Reporting Amelia Santaniello MINNEAPOLIS (WCCO) ― Like most young boys, Will Johnson is all about dinosaurs, not necessarily dairy. In fact, he's allergic to milk and eats gluten- and dairy-free.
But the lack of dairy in his diet might actually be helping him grow in new ways. He is on what has become known as the autism diet, which he said does everything.
"He was diagnosed with high-functioning autism about a little over a year ago," said Will's mother Janette Johnson. She added he was very hyper and energetic at the time.
Swings and ball pits weren't enough to get the meltdowns and sensory needs associated with Will's autism under control.
"Even a few months ago, he wouldn't be able to be around here at all," Janette Johnson said.
She decided to start her son on a gluten-free, casein-free diet after hearing from other parents it could work miracles. But, to fully understand the science behind the diet, it's important to note what gluten and casein actually are.
Gluten is a protein found in foods like wheat, rye, oats and barley. It helps hold things like breads together and makes them soft. Casein is a protein found in dairy products, and one of the things that makes cheese melt.
Some doctors say these two proteins act like the drug opium in children with autism, impairing both the immune system and the brain.
"We're not 100 percent sure, but what's happening is that the body may not be completely breaking down those proteins," said Dr. Paul Nash, a nutritional wellness practitioner.
Nash, who is what's known as a "DAN" (defeat autism now) doctor, said the partially digested proteins are getting absorbed, which can have effects. DAN doctors believe gluten and casein can change how some kids on the autism spectrum think and act.
"They've done studies where they've injected lab animals with these compounds and they've seen behaviors similar to autism and schizophrenia," Nash said.
On the contrary, medical doctors have been slow to embrace the idea that the diet could change a child's behavior.
"I think a lot of it is just the history of what autism used to be thought of, as a behavior disorder and that there was no medical link," said Dr. Bryan Jepson, a biomedical expert on autism who is considered an expert in the biomedical field and practices at an autism-focused clinic called the Thoughtful House Center for Children in Texas.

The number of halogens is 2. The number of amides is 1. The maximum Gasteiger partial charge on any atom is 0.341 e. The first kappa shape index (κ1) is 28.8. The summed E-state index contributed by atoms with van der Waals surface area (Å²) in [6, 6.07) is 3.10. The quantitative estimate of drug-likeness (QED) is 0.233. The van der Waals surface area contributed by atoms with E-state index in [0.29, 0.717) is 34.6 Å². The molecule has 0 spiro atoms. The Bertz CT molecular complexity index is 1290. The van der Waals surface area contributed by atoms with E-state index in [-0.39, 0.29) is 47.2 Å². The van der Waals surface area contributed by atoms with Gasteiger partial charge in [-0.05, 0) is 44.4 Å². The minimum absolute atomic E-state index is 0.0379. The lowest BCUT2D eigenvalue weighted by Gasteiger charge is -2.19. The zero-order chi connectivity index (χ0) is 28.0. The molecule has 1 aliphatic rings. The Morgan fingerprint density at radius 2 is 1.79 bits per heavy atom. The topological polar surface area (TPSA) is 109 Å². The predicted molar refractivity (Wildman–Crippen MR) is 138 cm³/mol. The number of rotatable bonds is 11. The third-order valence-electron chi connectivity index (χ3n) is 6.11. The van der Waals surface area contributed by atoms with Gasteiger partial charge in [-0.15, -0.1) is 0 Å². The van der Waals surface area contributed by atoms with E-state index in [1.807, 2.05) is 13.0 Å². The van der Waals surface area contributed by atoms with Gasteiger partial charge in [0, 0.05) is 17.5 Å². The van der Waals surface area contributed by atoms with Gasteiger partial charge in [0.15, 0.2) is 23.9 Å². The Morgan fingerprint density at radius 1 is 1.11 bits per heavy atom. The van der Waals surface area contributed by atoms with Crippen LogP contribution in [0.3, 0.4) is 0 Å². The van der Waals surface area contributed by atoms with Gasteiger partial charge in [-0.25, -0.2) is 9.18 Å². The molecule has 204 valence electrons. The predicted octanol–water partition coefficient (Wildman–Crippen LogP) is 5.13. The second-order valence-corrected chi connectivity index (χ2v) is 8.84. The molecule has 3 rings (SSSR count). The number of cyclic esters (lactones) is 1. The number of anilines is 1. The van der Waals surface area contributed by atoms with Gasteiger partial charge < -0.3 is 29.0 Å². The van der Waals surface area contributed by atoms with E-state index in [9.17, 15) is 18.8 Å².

Jepson is one doctor who said the diet does work, but that those in his profession are often skeptical. He said with some children, you can see an immediate response, but it will often take about a month or sometimes even a few months.
"I think a lot of the argument from the doctors would say well, it's expensive, it's hard, you're wasting money, it's a false hope," he said.
At the same time, Jepson said that, in reality, 60 to 70 percent of his patients who have tried it have in fact had a response.
Janette Johnson is cognizant of the controversy. When reporter Amelia Santaniello asked her what the traditional allergist said, she said he told her she was wasting her time, money, and socially impairing her child further than he was.
But like so many parents with kids on the spectrum, she was willing to try anything to help her son.
"His behavior has changed quite a bit," she said.
She said some parents say it is drastic, like if a child starts talking, but she thinks for Will it's more subtle. He now has better eye contact and talks to more people. During their interview, he told Santaniello he likes the food his mother makes for him.
"It's a lot of work on the parent to make sure that the child is getting what he needs," Johnson said.
At the same time, shopping, label reading and learning to cook a whole new way are getting easier. Penni Ruben, director of store operations at Lakewinds Natural Foods, said they do what their customers ask for. At Lakewinds, every item in the store is coded with colored dots.
"The green is wheat-free, the red is gluten-free, the yellow is yeast-free and the blue is dairy-free," Ruben said.
The store also hosts cooking classes for parents who are just starting out, taught by those who have experienced the same thing.
Cooking instructor Angela Litzinger, whose daughter is gluten-intolerant, said she does it because she doesn't want anybody to start from scratch.
"I think everybody deserves a cookie," she said.
Litzinger added that sometimes it is hard being a mother, and that having a kid with special needs can sometimes puts an extra layer of pressure on your time.
"I don't want anybody to start from scratch like I had to," she said.
Janette Johnson said the classes are a huge help and she is now experimenting with everything from brownies to rolls. She admits the diet is a lot of work and very expensive, upwards of $100 or more per month, but she doesn't think of it as a diet. She thinks of it as another therapy -- a food therapy.
"It's something that he needs to help his body so he can think and he can be better," she said.